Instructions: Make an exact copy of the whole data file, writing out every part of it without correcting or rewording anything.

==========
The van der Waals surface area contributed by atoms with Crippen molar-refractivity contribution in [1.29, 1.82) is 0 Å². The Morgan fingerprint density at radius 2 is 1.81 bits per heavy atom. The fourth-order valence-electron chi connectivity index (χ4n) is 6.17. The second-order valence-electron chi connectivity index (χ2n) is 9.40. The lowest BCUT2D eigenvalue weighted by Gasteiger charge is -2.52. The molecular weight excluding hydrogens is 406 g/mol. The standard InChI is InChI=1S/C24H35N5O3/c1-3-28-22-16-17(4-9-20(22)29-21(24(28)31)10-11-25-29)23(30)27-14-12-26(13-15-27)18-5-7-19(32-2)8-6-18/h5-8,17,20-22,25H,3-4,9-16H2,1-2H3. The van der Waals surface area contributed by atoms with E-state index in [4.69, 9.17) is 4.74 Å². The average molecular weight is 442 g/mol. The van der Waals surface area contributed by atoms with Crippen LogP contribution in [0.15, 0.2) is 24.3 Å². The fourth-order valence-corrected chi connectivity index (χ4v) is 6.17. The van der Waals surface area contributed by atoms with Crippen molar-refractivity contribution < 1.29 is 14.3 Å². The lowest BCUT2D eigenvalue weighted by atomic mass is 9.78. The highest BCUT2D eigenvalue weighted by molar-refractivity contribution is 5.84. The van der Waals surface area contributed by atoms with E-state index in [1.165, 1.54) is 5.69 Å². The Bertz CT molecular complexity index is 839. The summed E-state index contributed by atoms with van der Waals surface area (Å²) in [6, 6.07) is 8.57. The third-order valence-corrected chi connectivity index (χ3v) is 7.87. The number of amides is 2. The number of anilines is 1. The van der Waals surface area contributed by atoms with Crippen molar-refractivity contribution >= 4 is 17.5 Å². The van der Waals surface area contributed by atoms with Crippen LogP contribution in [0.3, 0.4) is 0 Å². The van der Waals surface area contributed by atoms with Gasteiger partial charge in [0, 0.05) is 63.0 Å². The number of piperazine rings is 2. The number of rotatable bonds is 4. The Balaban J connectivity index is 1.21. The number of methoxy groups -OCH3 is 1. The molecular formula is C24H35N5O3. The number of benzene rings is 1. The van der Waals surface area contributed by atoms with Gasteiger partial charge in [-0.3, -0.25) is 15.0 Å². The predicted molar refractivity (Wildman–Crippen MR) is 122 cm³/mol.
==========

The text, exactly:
The van der Waals surface area contributed by atoms with Crippen molar-refractivity contribution in [1.29, 1.82) is 0 Å². The Morgan fingerprint density at radius 2 is 1.81 bits per heavy atom. The fourth-order valence-electron chi connectivity index (χ4n) is 6.17. The second-order valence-electron chi connectivity index (χ2n) is 9.40. The lowest BCUT2D eigenvalue weighted by Gasteiger charge is -2.52. The molecular weight excluding hydrogens is 406 g/mol. The standard InChI is InChI=1S/C24H35N5O3/c1-3-28-22-16-17(4-9-20(22)29-21(24(28)31)10-11-25-29)23(30)27-14-12-26(13-15-27)18-5-7-19(32-2)8-6-18/h5-8,17,20-22,25H,3-4,9-16H2,1-2H3. The van der Waals surface area contributed by atoms with E-state index in [4.69, 9.17) is 4.74 Å². The average molecular weight is 442 g/mol. The van der Waals surface area contributed by atoms with Crippen LogP contribution in [0.15, 0.2) is 24.3 Å². The fourth-order valence-corrected chi connectivity index (χ4v) is 6.17. The van der Waals surface area contributed by atoms with Crippen molar-refractivity contribution < 1.29 is 14.3 Å². The lowest BCUT2D eigenvalue weighted by atomic mass is 9.78. The highest BCUT2D eigenvalue weighted by molar-refractivity contribution is 5.84. The van der Waals surface area contributed by atoms with E-state index in [1.165, 1.54) is 5.69 Å². The Bertz CT molecular complexity index is 839. The summed E-state index contributed by atoms with van der Waals surface area (Å²) in [6, 6.07) is 8.57. The third-order valence-corrected chi connectivity index (χ3v) is 7.87. The number of amides is 2. The number of anilines is 1. The van der Waals surface area contributed by atoms with Crippen molar-refractivity contribution >= 4 is 17.5 Å². The van der Waals surface area contributed by atoms with Crippen LogP contribution in [0.3, 0.4) is 0 Å². The van der Waals surface area contributed by atoms with Gasteiger partial charge in [0, 0.05) is 63.0 Å². The number of piperazine rings is 2. The number of rotatable bonds is 4. The Balaban J connectivity index is 1.21. The number of methoxy groups -OCH3 is 1. The molecular formula is C24H35N5O3. The number of benzene rings is 1. The van der Waals surface area contributed by atoms with Gasteiger partial charge in [-0.3, -0.25) is 15.0 Å². The predicted molar refractivity (Wildman–Crippen MR) is 122 cm³/mol.